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I'm using a Raspberry to control a tubular motor for a window blind and I have an issue whent testing it, the relays used to operate the motor got "stuck" and stopped working after a few direction changes.

The motor has 4 cables. 1 neutral, 1 ground, 2 for each direcction. And work with 220V AC power.

I use a relay board to control the current flow to each direction.

Here is a picture of the relay board: https://www.openhacks.com/uploadsproductos/are00108sl_1.jpg I cound't find the direct specs of it but the relay used is: SRD-05VDC-SL-C https://www.ghielectronics.com/downloads/man/20084141716341001RelayX1.pdf

Here is the motor specs: alsidoor.com/pdf/NICE/Nice-ERA-M-adapatadores-persiana.pdf Model E M 3017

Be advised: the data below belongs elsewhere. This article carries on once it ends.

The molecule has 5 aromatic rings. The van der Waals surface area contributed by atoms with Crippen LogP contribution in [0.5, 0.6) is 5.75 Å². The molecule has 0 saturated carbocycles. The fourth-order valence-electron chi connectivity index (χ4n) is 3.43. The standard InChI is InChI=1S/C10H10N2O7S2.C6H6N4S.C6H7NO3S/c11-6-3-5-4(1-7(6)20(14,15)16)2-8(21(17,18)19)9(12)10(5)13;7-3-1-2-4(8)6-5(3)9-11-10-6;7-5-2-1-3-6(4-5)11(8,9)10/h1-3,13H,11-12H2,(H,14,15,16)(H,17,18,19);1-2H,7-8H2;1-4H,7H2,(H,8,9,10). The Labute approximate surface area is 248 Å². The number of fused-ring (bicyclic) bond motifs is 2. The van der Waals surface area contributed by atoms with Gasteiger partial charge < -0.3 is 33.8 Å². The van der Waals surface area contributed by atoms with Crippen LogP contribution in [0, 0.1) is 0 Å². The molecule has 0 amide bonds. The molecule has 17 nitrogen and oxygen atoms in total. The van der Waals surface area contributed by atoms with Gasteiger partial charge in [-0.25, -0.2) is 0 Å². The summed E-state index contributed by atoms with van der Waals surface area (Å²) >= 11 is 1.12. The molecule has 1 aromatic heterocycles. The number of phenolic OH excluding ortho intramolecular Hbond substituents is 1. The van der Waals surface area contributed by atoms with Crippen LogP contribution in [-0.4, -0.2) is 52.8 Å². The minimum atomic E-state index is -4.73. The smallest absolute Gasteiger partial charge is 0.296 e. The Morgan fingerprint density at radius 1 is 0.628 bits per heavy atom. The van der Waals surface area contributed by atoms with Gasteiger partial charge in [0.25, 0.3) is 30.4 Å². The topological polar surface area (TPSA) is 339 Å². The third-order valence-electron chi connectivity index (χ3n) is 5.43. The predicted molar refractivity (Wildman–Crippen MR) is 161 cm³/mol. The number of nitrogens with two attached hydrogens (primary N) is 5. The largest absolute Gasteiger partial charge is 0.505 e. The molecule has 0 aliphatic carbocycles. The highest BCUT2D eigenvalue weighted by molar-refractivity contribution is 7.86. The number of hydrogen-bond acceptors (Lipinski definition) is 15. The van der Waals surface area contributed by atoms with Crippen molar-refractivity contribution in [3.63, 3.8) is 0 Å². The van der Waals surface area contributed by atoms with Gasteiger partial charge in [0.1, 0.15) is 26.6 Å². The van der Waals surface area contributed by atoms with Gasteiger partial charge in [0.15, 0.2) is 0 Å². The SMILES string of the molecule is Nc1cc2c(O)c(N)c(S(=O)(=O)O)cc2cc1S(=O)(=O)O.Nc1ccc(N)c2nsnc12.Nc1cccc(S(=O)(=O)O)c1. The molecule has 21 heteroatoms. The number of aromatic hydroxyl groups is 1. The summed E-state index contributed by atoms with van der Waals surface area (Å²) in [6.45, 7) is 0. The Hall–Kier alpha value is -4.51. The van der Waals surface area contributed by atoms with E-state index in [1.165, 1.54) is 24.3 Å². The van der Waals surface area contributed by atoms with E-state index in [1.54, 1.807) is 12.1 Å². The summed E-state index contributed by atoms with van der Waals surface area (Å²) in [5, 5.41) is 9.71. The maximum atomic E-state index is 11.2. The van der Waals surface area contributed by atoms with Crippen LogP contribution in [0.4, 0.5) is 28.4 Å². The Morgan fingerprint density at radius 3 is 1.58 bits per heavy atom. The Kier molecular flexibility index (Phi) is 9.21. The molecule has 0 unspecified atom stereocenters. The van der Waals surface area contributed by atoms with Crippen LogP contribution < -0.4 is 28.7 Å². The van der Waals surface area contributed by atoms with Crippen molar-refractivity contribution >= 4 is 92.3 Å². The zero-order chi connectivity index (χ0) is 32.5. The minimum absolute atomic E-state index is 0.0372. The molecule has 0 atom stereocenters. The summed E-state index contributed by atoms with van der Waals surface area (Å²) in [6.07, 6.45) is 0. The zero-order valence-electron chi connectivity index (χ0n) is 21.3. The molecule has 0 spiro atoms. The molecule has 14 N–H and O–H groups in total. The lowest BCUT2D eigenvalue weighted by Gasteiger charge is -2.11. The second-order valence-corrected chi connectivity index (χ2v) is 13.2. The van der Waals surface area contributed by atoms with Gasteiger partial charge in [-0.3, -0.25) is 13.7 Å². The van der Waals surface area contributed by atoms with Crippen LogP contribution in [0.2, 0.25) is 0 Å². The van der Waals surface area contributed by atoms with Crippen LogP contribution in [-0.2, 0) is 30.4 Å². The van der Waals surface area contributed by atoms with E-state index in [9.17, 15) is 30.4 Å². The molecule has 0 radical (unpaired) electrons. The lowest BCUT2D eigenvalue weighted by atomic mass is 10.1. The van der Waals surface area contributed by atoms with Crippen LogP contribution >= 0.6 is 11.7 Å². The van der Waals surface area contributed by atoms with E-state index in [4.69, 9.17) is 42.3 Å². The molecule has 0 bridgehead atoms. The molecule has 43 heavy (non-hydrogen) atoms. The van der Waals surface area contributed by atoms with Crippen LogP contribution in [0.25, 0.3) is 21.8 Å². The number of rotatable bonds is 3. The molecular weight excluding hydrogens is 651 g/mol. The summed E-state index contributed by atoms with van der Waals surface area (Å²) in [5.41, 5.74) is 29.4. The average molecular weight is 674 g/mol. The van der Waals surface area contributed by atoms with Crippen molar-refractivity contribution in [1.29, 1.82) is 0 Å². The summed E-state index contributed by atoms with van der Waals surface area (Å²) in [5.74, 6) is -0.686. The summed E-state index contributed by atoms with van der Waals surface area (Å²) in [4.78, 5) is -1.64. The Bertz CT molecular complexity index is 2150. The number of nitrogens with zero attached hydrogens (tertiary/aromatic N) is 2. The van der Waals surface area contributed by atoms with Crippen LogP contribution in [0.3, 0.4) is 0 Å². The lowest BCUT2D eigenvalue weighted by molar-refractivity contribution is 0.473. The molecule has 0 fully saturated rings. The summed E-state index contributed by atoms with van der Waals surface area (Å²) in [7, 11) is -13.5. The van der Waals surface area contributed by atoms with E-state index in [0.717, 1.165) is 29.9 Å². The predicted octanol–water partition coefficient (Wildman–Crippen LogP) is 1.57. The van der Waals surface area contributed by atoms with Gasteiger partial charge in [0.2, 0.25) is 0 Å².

So I use 2 relays to control both directions of the motor. And I made a software to activate one relay, and deactivate the other so I will change direction. And it works.. but after a few changes one of the relay got stuck and didn't work anymore. I tried with another and the same happend after a while.

In the specs it says that the relay can handle up to 10A of current.. and the motor only uses 1.1 A.. so it shouldn't have any problem to handle it.

What I think it's happening is that when the change is made, the tubular motor has some inertia and consumes a boost of power to change the direction and there is where it get stuck.

My question is.. is there any way to avoid this when changing the direction? I can make a pause between each change.. but eventually for any problem it may harm the relay anyway, so I would like a more elegant solution.

I don't really have an electronic background.. I'm a software developer so I don't know much about the specs of the pieces, I just connect the cables, but tha's why I'm asking if putting some resistence or change the relays I can fix this issue.

Any ideas?

Thanks.